A foolish and unnecessary Bill

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The Independent Online

Given the strength, and weight, of the opposition to the proposed ban on incitement to religious hatred when it was mooted last autumn, it might have been hoped that the Government would have quietly dropped it come the new session and the intervention of a general election. Comics ridiculed it as outlawing jokes about religion; writers castigated it as an assault on free speech; civil libertarians rejected it as a move to censorship and the restriction of open debate.

Given the strength, and weight, of the opposition to the proposed ban on incitement to religious hatred when it was mooted last autumn, it might have been hoped that the Government would have quietly dropped it come the new session and the intervention of a general election. Comics ridiculed it as outlawing jokes about religion; writers castigated it as an assault on free speech; civil libertarians rejected it as a move to censorship and the restriction of open debate.

That the Government has persisted with the legislation in the form of the Racial and Religious Bill published yesterday owes far more to politics than to justice. The legislation was first introduced as a sop to the Muslim vote before the election and presented firmly in the Labour Party manifesto to help gain their support. But political gesture is a bad imperative for legislation, particularly in so contentious and so nebulous an area as offence to religious sensibilities.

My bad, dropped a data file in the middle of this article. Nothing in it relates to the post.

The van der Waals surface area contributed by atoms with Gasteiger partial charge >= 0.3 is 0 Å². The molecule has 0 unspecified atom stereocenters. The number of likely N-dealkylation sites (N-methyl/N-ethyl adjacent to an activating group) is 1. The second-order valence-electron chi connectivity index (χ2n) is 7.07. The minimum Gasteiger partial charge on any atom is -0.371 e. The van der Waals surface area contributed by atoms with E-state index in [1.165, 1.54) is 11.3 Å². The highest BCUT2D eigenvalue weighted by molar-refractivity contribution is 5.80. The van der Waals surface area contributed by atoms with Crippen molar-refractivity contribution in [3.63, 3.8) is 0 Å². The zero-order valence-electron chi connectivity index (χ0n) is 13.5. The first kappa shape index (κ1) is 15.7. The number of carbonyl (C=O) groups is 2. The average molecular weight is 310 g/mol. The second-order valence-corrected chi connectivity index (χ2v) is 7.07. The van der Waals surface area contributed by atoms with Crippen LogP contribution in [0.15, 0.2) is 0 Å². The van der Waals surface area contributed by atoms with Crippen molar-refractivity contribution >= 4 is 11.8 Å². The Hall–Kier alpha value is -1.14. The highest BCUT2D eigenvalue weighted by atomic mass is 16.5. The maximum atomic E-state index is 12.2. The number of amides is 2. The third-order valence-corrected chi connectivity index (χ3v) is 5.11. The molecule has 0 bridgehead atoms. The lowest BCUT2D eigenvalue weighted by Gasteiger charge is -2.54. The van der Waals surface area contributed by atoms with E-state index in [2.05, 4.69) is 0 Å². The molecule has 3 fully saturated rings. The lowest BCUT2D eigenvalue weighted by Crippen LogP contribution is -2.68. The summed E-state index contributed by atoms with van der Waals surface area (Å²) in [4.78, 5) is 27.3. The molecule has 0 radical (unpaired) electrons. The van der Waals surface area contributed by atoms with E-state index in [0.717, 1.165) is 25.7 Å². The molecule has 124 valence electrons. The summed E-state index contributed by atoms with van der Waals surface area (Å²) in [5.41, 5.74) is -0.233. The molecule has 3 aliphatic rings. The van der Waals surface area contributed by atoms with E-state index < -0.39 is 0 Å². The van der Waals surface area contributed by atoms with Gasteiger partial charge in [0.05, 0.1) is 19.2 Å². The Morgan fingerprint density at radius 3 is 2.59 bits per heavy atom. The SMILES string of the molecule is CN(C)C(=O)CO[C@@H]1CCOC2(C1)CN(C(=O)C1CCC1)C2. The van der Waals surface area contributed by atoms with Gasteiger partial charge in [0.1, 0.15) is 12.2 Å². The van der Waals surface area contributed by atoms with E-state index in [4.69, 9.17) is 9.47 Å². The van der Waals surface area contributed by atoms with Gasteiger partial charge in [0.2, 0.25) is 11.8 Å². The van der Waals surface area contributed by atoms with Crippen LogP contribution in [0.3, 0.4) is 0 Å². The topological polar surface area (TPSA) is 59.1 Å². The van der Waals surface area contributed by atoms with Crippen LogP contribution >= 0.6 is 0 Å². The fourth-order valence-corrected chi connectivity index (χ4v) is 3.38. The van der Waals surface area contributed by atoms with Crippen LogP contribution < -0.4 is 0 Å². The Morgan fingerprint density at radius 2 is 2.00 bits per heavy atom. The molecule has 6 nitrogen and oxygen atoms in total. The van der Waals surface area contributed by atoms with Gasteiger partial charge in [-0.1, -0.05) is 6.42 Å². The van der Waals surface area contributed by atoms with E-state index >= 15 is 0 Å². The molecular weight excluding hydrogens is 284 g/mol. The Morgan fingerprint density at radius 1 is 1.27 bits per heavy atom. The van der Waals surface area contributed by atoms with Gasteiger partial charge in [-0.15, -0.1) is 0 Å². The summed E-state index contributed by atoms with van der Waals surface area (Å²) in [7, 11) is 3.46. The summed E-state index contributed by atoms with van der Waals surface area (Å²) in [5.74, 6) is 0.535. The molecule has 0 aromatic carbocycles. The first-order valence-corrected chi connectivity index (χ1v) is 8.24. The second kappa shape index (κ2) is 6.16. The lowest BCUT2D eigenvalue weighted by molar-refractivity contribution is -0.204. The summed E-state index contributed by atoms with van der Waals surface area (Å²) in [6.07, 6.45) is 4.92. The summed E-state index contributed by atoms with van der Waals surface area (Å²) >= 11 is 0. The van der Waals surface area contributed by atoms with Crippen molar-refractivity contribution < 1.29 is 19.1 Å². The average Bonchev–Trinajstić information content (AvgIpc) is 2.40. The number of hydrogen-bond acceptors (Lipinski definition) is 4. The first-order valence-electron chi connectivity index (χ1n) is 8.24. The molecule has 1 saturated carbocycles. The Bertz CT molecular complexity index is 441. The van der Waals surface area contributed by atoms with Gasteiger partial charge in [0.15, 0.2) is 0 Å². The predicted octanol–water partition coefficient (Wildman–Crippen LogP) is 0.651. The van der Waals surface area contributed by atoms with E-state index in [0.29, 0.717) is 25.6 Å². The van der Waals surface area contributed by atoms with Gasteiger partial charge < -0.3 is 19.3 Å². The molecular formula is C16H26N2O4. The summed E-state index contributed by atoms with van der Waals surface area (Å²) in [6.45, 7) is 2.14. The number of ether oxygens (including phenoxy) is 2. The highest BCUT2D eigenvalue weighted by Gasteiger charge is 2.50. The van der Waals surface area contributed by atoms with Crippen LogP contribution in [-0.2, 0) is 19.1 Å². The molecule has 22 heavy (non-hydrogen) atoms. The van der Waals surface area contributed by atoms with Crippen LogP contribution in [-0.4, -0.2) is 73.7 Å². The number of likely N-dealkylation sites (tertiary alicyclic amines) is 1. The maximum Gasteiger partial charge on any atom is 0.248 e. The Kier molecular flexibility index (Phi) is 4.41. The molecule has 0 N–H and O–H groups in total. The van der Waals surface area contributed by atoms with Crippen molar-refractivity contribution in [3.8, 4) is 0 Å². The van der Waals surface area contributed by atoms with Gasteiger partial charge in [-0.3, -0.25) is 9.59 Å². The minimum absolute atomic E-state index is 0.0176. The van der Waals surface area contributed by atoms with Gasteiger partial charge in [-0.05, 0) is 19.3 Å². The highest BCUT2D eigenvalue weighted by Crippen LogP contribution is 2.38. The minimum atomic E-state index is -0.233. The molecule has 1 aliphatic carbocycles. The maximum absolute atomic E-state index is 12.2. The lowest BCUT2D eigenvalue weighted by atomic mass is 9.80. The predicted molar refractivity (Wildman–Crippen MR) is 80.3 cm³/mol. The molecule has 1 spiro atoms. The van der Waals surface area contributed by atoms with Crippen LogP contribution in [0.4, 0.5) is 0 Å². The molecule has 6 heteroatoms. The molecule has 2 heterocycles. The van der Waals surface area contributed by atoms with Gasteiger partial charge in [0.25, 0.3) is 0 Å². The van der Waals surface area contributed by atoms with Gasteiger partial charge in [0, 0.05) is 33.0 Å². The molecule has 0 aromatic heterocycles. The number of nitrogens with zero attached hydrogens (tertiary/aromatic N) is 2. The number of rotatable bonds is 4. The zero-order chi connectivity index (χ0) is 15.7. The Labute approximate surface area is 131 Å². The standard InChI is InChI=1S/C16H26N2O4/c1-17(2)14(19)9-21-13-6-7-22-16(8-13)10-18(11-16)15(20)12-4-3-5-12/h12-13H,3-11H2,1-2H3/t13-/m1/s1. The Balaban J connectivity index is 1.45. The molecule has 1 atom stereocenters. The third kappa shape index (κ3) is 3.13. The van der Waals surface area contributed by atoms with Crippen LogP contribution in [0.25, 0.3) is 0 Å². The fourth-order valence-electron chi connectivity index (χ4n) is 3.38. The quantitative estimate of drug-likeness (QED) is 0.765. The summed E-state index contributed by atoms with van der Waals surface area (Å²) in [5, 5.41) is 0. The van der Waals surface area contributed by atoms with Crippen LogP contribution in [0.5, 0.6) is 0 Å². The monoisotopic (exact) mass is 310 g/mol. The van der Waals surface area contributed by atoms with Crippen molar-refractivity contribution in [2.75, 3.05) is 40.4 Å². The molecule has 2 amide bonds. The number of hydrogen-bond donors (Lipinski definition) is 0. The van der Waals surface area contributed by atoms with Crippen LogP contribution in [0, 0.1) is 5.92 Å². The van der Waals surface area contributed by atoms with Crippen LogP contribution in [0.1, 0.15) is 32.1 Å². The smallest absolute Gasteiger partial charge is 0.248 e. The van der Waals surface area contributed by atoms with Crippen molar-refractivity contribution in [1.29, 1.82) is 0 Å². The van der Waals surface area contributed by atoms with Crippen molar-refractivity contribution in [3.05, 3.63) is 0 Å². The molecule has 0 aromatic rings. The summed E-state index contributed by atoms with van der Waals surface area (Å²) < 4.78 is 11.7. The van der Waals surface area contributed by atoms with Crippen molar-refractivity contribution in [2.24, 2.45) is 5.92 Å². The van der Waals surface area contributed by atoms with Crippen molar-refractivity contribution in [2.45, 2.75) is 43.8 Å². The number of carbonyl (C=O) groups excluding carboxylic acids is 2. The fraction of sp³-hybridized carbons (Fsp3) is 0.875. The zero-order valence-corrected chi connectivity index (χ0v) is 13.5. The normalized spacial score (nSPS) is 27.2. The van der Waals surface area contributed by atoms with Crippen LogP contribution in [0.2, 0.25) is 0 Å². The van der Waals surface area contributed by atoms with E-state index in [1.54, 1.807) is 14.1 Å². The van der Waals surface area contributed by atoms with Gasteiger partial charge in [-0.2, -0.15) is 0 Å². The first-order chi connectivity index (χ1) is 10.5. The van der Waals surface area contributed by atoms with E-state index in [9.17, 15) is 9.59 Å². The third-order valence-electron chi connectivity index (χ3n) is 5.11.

The legislation, declares the Government, is not intended to persecute the comic sketch or the imaginative novel. Satanic Verses would remain untouched, as would Rowan Atkinson. Indeed, argued the Home Office minister. Paul Goggins, yesterday, the burden of proof would be set so high that "we don't expect there to be many prosecutions".

But if the Home Office doesn't expect many prosecutions, then what on earth is it doing introducing new legislation at all? Ministers say that it is partly to close a loophole in the law, under which Sikhs and Jews are protected by the Public Order Act outlawing incitement to racial, but not religious, hatred.

But if this really is the case - and the Government has had to go to the most contorted lengths to say that religious protection includes atheists, satanists and everyone else, for fear of being accused of discrimination - why not simply refine the Public Order Act?

The Government may not expect to use the law, but once it is in place it will be all too easy for religious groups to demand its application whenever they feel offended. Religion is explosive territory at the best of times. Give extremists a weapon at hand and they will reach for it - and it could well be used as much against mullahs as in their defence. Far from calming fears of prejudice, this law could actually exacerbate fear, as fundamentalists of all sorts demand police action against their critics and then plead prejudice if action is not taken.

It is a good principle of law that legislation not born of real and apparent need is best kept off the statute book. If MPs have any freedom of spirit, and the House of Lords still has some spirit in it, they should reject this unnecessary and dangerous Bill outright.

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